IPEC report lays out US strategy on counterfeit medicines

Counterfeit drugsThe US government will not wait for a public health crisis before taking action to stem the trade in counterfeit medicines, according to a report by the Counterfeit Pharmaceutical Inter-Agency Working Group.

The body, set up by the Obama administration last year, makes the assertion in a report sent to Vice President Joe Biden and the US Congress which spells out a series of legislative 'fixes' to help tackle the issue, including the adoption of a full track-and-trace system for pharmaceuticals and related products.

The primary author of the report is US Intellectual Property Enforcement Coordinator (IPEC) Victoria Espinel, who was appointed to the role in early 2010. Last year she wrote the Obama administration's Strategic Plan on medicines counterfeiting, which among other measures called on industry to be more open in notifying the authorities about incidents.

"Whether we’re talking about a counterfeit lifestyle drug that contains dangerous chemicals or a counterfeit heart or cancer medication that contains inactive ingredients - one counterfeit in our supply chain is too many," said Espinel, noting that "this is a ticking time bomb - particularly over the Internet."

The report lays out a range of objectives, including improvement of law enforcement via a more strategic approach, helped by better data and information-sharing between government departments and agencies.

For example, the Food and Drug Administration (FDA) and Customs and Border Patrol (CBP) are asked to develop a strategic approach to intercepting illegal pharmaceuticals at ports of entry in the USA. Both agencies will also work alongside the US Customs and Immigration Enforcement (ICE) to develop a compliance management strategy for handling small shipments of illegal medicines that enter the USA via postal and express courier services and eventually air cargo.

The report also references the FDA's Secure Supply Chain pilot which aims to develop a strategy to ensure the safety of imported drugs, as well as streamline imports by expediting shipments that have met the agency's risk-based criteria.

The report also sets out a blueprint for greater collaboration with other countries, particularly those on the US Trade Representative's Special 301 Watch List for intellectual property issues, as well as international agencies such as the World Customs Organisation and Strategic Alliance Group (a partnership of enforcement agencies form the USA, UK, Canada, Australia and New Zealand).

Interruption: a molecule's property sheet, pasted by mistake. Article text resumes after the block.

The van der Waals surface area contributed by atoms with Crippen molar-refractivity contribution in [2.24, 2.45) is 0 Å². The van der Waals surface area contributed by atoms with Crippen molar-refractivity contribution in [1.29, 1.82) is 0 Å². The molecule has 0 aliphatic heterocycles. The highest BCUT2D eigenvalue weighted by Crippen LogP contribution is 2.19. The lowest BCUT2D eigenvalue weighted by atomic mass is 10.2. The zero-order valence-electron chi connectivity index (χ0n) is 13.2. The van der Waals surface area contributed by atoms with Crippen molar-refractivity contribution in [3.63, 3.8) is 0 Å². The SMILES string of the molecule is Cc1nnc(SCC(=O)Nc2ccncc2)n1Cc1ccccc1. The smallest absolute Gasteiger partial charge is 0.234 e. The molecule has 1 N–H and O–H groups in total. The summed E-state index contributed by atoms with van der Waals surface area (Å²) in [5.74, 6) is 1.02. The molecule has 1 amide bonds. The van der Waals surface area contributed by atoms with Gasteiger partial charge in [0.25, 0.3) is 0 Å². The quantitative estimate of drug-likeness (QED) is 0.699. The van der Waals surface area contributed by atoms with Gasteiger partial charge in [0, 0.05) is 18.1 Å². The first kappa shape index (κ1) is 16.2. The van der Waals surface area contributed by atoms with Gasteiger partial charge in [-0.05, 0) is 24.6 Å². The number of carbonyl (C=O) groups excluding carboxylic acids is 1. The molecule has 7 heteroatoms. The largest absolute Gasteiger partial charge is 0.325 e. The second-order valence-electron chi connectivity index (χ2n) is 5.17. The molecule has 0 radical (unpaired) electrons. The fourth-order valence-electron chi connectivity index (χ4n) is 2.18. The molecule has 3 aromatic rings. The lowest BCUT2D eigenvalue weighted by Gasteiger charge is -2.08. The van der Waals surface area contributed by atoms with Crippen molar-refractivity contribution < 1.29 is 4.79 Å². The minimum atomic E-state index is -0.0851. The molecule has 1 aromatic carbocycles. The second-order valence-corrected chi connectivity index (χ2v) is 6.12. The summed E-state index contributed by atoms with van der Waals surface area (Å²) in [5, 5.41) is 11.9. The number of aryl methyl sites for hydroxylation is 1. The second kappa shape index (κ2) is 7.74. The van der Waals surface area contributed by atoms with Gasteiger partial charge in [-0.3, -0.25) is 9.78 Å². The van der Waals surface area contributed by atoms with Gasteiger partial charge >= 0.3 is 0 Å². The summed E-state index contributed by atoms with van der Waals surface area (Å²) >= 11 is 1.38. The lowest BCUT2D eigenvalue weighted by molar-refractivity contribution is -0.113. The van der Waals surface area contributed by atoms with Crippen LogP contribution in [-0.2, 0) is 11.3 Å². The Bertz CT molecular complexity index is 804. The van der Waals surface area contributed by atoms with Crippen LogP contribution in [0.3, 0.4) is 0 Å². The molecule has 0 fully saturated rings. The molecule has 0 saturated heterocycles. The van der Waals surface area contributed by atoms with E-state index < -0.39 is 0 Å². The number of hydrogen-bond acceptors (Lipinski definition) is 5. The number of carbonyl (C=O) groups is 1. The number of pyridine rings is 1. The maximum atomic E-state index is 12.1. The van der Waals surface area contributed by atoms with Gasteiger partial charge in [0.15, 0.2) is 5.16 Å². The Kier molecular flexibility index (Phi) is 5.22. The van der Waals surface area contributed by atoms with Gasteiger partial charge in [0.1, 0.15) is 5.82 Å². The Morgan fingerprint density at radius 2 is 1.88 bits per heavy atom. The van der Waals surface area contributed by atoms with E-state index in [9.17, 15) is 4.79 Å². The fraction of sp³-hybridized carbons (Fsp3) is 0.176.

Espinel also places tackling of the Internet trade in medicines and illegal online pharmacies at the heart of the recommendations, announcing the formation this year of a non-profit organisation "dedicated to promoting information-sharing, education and more efficient law enforcement of rogue Internet pharmacies."

The specific legislative 'fixes' proposed in the document include:

  • Requiring importers and manufacturers of medicines to notify the FDA and other relevant agencies when they discover counterfeits;
  • Extend the requirements for "in-person medical evaluation" for prescription medicines to include all drugs,not just controlled substances as at present, with exemptions applicable for doctors engaged in the legitimate practice of telemedicine;
  • Congress should adopt a track-and-trace system for pharmaceuticals and related products, to make it more difficult to introduce counterfeit drugs into the US market;
  • Set up a system of civil and criminal forfeiture under the Federal Food, Drug and Cosmetics Act (FFCDA);
  • Increase the maximum penalties for offenses related to medicines counterfeiting under the FFCDA; and
  • Increase the penalties for offenses related to medicines counterfeiting that present a serious risk to health.

The document has been largely welcomed by pharmaceutical groups, with the Alliance for Safe Online Pharmacies (ASOP) describing it as "an important step in the effort to protect consumers from these potentially dangerous substances."

Recent research funded by ASOP found that one in six Americans had purchased prescription medication via the Internet without a valid prescription. "That means more than 36 million Americans had the potential to be exposed to counterfeit drugs," according to ASOP.

Jeannie Salo, director of global anti-counterfeiting, international government affairs at drug major Eli Lilly and a member of ASOP, said: "IPEC has demonstrated … strong leadership and brought together the relevant US government agencies and private sector stakeholders and focused their attention on finding ways to make the Internet safer for patients."

Meanwhile, the Pharmaceutical Research and Manufacturers of America (PhRMA) commended the Obama Administration for its "commitment to protecting patient health and safety by safeguarding the closed US drug supply system from the global counterfeit medicine epidemic."

"The US government’s renewed emphasis on collaboration, information sharing, education and enforcement - as it relates to counterfeit pharmaceuticals - is warmly welcomed."

Not all stakeholders are fully on board with the report, however. The National Association of Chain Drug Stores (NACDS) welcomed IPEC's proposals on rogue pharmacies, for example, but said it " does not support the report's proposal to mandate a ‘track-and-trace’ system."

"The operational processes surrounding a mandated track and trace system are still under development and cannot achieve their desired purpose at this time, which will prove extraordinarily costly for pharmacies and other supply chain operators."

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